When we think about the Mets organization reaching out to the International market to look for quality prospects, the first thing that comes to mind is usually Central and South America and the Caribbean. Very rarely does a fan think about looking for prospects in Europe. But in 2008, the Mets signed catching prospect Kai Gronauer to a non-drafted free agent contract.
Gronauer started out playing baseball at 10 years old when a good friend took him to a practice in his home town of Solingen, Germany. He initially started out as a shortstop and center fielder, but at the age of 16, his coaches had other plans, “My coaches Peter Krueger and Matthias Winterrath thought it was best to put me behind the dish, because of my understanding of the game,” says Gronauer.
In the summer of 2008, the Mets sent him to the Gulf Coast Mets and in 16 games he batted .356 in 45 at bats. In 2009, he was sent to Savannah and in 67 games he batted .243, with 7 doubles, 6 home runs in 230 at bats. In 2010, he started out with Savannah and then was sent to St. Lucie and in a combined 88 games, he batted .291, with 41 runs scored, 15 doubles, 4 home runs and 43 RBI in 330 at bats.
In 2011, he split time between the B-Mets and the Gulf Coast Mets due to tearing his hamstring and was limited to just 58 games. He shared with me about the injury and how it affected him, “The injury cost me a lot of time, but another thing you have to learn is that injuries will happen. There is just not a lot that you can do about it. That was the first major issue I ever had and I was trying to get back on the field too soon. That did not help, but the training staff did a great job rebuilding what was ruptured and I haven’t re-injured it ever since,” says the catching prospect. During the injury plagued season, he batted .251, with 21 runs scored, 8 doubles, 4 home runs, in 179 at bats.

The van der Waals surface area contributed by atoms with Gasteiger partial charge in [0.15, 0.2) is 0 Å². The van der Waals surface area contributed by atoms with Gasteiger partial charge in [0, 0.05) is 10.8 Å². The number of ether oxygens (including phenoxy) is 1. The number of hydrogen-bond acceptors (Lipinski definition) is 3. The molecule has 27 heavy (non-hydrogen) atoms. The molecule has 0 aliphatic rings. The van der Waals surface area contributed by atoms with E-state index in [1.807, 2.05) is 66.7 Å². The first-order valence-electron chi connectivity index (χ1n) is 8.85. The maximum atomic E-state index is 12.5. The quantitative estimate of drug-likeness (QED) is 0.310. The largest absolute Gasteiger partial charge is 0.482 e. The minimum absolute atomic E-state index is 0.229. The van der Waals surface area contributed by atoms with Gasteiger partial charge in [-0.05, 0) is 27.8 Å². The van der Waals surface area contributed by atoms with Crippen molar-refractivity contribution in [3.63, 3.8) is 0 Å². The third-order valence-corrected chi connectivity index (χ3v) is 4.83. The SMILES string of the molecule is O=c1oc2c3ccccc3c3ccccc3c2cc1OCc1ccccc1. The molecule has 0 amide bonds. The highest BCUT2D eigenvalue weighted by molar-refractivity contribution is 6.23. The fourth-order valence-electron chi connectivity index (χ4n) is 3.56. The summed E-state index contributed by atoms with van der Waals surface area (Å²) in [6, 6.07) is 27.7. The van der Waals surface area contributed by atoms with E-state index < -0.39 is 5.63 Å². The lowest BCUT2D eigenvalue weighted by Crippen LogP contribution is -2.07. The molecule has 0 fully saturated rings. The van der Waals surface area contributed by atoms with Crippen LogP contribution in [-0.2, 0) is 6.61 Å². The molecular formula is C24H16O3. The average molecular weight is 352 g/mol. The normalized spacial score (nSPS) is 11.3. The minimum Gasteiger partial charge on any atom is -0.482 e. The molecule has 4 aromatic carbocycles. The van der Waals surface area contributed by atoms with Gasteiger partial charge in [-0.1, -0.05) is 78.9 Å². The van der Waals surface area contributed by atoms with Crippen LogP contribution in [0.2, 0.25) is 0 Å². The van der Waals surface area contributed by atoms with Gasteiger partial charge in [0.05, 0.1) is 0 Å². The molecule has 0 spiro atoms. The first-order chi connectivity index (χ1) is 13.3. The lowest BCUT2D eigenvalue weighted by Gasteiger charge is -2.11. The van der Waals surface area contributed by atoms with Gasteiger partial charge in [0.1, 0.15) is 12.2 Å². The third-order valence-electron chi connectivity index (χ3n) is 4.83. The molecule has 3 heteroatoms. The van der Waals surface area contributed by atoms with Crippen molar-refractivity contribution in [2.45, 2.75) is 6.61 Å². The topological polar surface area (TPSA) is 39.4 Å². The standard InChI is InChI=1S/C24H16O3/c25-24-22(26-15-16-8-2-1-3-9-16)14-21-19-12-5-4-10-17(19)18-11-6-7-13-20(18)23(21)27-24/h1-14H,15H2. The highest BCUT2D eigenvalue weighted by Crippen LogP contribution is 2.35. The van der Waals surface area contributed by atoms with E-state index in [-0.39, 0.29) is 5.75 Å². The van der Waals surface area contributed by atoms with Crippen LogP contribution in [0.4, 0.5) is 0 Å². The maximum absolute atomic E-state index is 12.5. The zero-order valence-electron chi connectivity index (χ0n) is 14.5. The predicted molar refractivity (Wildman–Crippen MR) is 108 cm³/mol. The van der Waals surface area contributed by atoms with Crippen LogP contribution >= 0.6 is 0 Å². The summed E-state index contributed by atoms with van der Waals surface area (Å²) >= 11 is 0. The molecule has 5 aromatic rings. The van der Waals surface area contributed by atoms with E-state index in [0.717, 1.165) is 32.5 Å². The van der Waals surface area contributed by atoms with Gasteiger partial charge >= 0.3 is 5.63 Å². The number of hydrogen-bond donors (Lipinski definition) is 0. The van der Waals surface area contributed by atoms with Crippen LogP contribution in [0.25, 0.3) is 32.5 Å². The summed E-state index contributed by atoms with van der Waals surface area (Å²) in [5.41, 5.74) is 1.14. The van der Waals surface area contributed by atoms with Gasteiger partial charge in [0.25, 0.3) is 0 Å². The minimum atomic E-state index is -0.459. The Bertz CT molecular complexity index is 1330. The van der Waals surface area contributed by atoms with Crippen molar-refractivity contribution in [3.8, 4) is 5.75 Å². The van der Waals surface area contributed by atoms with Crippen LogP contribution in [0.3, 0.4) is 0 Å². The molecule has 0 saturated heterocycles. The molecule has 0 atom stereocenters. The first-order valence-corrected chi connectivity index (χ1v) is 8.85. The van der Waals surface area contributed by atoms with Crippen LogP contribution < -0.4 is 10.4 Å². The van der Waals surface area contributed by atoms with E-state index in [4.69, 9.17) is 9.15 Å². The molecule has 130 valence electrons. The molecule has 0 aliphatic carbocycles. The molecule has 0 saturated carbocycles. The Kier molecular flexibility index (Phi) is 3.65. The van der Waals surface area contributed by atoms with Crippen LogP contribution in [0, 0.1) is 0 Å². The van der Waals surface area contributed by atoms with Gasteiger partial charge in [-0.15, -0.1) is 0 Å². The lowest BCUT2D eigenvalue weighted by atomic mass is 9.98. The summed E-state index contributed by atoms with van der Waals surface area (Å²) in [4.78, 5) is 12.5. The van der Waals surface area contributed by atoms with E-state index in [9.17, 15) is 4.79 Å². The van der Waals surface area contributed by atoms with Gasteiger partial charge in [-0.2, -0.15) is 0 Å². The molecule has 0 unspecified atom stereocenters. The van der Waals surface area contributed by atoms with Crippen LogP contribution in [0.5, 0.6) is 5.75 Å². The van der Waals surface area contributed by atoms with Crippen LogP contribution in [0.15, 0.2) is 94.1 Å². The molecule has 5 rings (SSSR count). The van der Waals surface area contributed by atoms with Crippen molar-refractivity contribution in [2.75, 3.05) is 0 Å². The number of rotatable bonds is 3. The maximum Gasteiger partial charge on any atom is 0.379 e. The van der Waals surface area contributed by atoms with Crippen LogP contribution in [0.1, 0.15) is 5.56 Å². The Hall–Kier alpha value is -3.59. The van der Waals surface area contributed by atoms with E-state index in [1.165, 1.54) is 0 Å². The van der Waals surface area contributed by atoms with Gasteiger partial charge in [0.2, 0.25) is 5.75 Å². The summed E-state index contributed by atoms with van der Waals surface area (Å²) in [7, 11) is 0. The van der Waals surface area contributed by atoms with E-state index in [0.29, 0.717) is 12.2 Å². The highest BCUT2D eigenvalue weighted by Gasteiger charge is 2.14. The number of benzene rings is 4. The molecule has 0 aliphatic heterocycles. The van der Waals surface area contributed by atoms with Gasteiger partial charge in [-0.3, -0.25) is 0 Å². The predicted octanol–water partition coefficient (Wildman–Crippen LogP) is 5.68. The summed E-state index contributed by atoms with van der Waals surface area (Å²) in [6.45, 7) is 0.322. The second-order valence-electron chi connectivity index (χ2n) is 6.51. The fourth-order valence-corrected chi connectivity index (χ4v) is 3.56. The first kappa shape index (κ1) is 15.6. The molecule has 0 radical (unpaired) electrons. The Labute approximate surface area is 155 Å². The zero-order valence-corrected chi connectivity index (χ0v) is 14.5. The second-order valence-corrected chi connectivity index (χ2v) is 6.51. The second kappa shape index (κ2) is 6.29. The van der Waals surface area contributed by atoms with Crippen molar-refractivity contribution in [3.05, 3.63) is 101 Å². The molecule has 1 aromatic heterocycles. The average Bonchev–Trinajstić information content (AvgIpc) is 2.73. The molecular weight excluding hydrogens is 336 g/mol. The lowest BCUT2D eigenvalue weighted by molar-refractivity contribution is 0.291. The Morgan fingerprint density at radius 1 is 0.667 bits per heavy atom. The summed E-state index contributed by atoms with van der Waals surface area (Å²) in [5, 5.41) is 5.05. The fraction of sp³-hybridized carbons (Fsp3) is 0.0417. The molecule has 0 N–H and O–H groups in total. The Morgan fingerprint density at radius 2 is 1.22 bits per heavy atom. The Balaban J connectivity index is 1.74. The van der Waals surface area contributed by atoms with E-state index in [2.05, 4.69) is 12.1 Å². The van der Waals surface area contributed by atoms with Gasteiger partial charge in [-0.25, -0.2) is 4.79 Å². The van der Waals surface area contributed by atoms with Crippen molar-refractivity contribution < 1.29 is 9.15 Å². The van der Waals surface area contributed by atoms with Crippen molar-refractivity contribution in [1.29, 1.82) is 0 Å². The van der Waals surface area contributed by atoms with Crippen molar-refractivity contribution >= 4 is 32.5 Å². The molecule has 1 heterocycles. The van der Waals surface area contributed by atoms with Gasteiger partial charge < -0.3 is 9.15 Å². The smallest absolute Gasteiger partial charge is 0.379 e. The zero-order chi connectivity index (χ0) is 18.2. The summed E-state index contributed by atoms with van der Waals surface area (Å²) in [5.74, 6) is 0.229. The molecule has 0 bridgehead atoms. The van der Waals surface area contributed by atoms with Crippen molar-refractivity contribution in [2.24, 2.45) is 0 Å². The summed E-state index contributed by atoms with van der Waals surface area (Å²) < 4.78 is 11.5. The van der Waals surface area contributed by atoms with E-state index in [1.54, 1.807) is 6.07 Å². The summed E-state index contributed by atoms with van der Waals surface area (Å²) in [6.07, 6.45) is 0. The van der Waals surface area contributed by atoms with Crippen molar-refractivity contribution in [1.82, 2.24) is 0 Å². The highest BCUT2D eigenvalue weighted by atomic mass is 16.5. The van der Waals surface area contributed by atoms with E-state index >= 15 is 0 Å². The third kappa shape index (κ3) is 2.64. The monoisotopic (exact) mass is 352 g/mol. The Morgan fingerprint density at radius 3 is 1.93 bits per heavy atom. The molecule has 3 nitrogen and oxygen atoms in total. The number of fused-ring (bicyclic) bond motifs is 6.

In 2012, he played with St. Lucie and Binghamton and in 40 games, he batted .209, with 2 home runs in 129 at bats. And this past season, in a backup role at Las Vegas, he played in 18 games and batted .250.
He shares with me how the leg forced him into a limited role, “The leg caused me to lose a lot of time and other catchers in the organization developed well. It’s just a new situation to be a backup. After the GCL season all the way to the 2011 season in Binghamton I was a starter. That changed and now I have to do my best whenever I get a chance to play. Even if it is just once a week,” says the German-born catcher.
I asked Mets pitching prospect Erik Goeddel what was his take on Gronauer’s abilities when handling a pitcher and a game:
“Does a great job behind the plate. Calls a great game. I’ve only thrown to him a few times but I felt comfortable with him back there immediately, and had success.”
Enjoy his interview:
David – Is there something that you would like to share with the Mets fans that they do not already know about you? Your interests, hobbies outside of baseball?
Kai – In the off-season my biggest hobby is playing Handball. Not very popular in the United States, but after Soccer its the biggest sport in Germany.
David – Has it been an honor for you to play on the German National Baseball Team?
Kai – Yes. Ever since I wore the German jersey for the first time it has been. I love representing my country all over the world through baseball.
David – Did you have a favorite player growing up and if so, did you model your game after him?
Kai – Early on I was fascinated by Mark McGwire and Sammy Sosa, but when I started catching I was a big Pudge (Ivan Rodriguez) and Jason Kendall fan. I didn’t copy just one of those styles, but took little things from everybody and tried to apply it to my game.
David – You were signed by the Mets in 2008, was it hard on your family knowing that you were leaving for the United States to play baseball?
Kai – I think it was harder on me to leave my family then it was for them to be away from me. But especially my grandparents are always worried when I am leaving for the season.
David – Was it hard for you at first to adapt to living in the United States? Did you experience a culture shock?